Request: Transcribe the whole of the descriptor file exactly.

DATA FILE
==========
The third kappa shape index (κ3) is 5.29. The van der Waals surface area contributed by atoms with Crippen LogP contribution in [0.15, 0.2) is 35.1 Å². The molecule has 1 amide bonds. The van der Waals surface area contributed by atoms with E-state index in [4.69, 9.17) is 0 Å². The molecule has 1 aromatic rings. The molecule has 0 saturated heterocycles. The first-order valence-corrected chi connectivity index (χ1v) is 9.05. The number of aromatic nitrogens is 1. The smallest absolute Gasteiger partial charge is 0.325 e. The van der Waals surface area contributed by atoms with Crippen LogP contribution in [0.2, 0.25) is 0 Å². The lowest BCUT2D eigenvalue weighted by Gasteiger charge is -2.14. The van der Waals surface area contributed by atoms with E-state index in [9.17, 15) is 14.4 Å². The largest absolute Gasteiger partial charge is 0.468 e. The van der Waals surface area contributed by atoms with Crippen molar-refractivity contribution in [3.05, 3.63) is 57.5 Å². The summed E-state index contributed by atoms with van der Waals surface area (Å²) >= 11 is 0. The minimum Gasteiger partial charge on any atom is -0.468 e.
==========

The third kappa shape index (κ3) is 5.29. The van der Waals surface area contributed by atoms with Crippen LogP contribution in [0.15, 0.2) is 35.1 Å². The molecule has 1 amide bonds. The van der Waals surface area contributed by atoms with E-state index in [4.69, 9.17) is 0 Å². The molecule has 1 aromatic rings. The molecule has 0 saturated heterocycles. The first-order valence-corrected chi connectivity index (χ1v) is 9.05. The number of aromatic nitrogens is 1. The smallest absolute Gasteiger partial charge is 0.325 e. The van der Waals surface area contributed by atoms with Crippen LogP contribution in [0.2, 0.25) is 0 Å². The lowest BCUT2D eigenvalue weighted by Gasteiger charge is -2.14. The van der Waals surface area contributed by atoms with E-state index in [9.17, 15) is 14.4 Å². The largest absolute Gasteiger partial charge is 0.468 e. The van der Waals surface area contributed by atoms with Crippen molar-refractivity contribution in [3.05, 3.63) is 57.5 Å². The summed E-state index contributed by atoms with van der Waals surface area (Å²) >= 11 is 0. The minimum Gasteiger partial charge on any atom is -0.468 e.